Dir. Claude Lanzmann, France/ Austria, 2013, 218 mins, in French and German with subtitles Cast: Benjamin Murmelstein, Claude Lanzmann Review by Colin Dibben The Last of the Unjust is essential viewing – the perfect companion piece to Claude Lanzmann’s epic Shoah, which is often cited as the greatest documentary film of all time. The Last […]
Dir. Peter Berger and Charlotte Purdy, New Zealand, 2014, 69 mins Cast: Niamh Peren, Paul Hallett Review by Adalean Coade ‘Erebus: Into the Unknown’ is a fascinating look at the legacy of Air New Zealand Flight 901. The film explores the shocking crash, the incredibly difficult rescue mission, and the complex question of who was […]
Dir: Frederick Wiseman, USA, 2014, 181 minutes Review by Leilani Holmes The National Gallery fully frames one entire side of London's Living Room (Trafalgar Square) and its physical position there as much as its position as one of the foremost art collections in the world is how we enter this extraordinary film where American director […]
Dir. Greg Barker, US/UK, 2014, 93 mins Review by Daniel Woburn The main thing you should know about We Are the Giant is that it is one of the most socially important films created since cameras were invented. The outward potential of film itself to captivate, educate and inspire has arguably never been on display […]
Dir. Charlotte Fantelli, UK, 2014, 96 mins Cast: Patrick Stewart (Narrator), Simon Dolan, Marc Gené, Harry Tincknell Review by Daniel Woburn 2010’s Senna took a haunting look at ambition in a dangerous field and its inevitable consequences which came to a head with the death of Ayrton Senna in 1994 at the San Marino Grand […]
Dir. Owen Gower, UK, 2014, 112 mins Review by Carlie Newman Referred to in the film Will and Testament: Tony Benn and fictionalised in Pride, Still the Enemy Within is a documentary on the miners’ strike of 1984-5. This is the miners’ view of what happened and why and how the communities dealt with it […]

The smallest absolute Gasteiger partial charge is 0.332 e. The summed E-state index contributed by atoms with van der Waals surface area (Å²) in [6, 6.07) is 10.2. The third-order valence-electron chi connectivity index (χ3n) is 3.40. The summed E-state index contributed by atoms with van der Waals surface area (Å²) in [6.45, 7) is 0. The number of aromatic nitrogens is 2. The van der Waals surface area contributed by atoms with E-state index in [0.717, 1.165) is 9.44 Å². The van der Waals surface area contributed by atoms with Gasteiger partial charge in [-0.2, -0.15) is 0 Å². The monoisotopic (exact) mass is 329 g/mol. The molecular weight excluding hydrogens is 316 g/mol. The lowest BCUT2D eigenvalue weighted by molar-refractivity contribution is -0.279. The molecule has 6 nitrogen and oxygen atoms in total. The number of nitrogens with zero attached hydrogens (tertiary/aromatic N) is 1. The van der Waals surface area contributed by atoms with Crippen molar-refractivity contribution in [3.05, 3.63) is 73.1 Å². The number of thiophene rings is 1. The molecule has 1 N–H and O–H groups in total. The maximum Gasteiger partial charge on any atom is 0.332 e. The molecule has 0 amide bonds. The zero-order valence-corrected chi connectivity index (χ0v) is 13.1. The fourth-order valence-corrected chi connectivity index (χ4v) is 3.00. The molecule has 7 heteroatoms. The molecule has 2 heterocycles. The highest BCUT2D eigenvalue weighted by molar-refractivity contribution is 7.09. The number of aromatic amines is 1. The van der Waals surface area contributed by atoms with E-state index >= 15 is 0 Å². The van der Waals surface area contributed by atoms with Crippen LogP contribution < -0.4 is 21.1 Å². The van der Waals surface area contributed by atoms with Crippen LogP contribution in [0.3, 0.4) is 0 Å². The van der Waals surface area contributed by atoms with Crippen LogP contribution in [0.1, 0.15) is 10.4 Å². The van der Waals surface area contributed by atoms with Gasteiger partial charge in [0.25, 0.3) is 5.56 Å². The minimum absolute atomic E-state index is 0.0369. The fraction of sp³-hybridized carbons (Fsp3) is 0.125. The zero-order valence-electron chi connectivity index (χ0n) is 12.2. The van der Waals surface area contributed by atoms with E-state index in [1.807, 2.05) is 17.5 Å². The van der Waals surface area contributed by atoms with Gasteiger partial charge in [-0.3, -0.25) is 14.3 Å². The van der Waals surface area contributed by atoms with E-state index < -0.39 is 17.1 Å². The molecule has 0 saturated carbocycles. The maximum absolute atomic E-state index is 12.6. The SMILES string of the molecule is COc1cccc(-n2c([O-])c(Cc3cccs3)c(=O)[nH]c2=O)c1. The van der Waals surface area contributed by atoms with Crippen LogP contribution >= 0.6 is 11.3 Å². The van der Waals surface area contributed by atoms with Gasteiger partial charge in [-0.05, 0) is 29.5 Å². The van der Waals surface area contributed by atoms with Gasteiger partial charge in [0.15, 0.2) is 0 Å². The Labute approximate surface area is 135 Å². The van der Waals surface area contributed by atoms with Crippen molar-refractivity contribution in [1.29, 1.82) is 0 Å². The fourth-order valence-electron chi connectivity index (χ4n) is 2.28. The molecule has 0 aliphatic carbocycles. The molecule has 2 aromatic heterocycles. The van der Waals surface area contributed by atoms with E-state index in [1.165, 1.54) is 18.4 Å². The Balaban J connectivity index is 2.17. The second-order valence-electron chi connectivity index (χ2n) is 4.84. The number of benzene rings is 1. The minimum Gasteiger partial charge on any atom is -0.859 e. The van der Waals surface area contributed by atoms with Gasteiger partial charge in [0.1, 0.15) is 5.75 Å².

Dir. Skip Kite, UK 2014, 90 mins Review by Carlie Newman Unusually Tony Benn is one of the few people – especially politicians – who became more left-wing as he grew older. As one of those quoted says in the film Will and Testament “He immatures with age.” In this documentary we are shown Benn’s […]
Al Pacino and Oscar Wilde may seem like uneasy bedfellows, but as he makes clear in this long-gestating double feature, Pacino has been obsessed by Wilde’s transgressive stage play since seeing Steven Berkhoff’s slow-mo version of Salomé in London in 1988. These two films are a record of where that obsession took Pacino.
Night Will Fall is as much a film about the making of a film as it is a film about the Holocaust.
Taking us through a fictional 24 hours in the life of musician singer, writer, actor, author and general talent botherer Nick Cave, 20,000 Days on Earth gives us a generous, but carefully scripted and presented, insight into the man, his methods and his magic. And art and life and truth and stuff.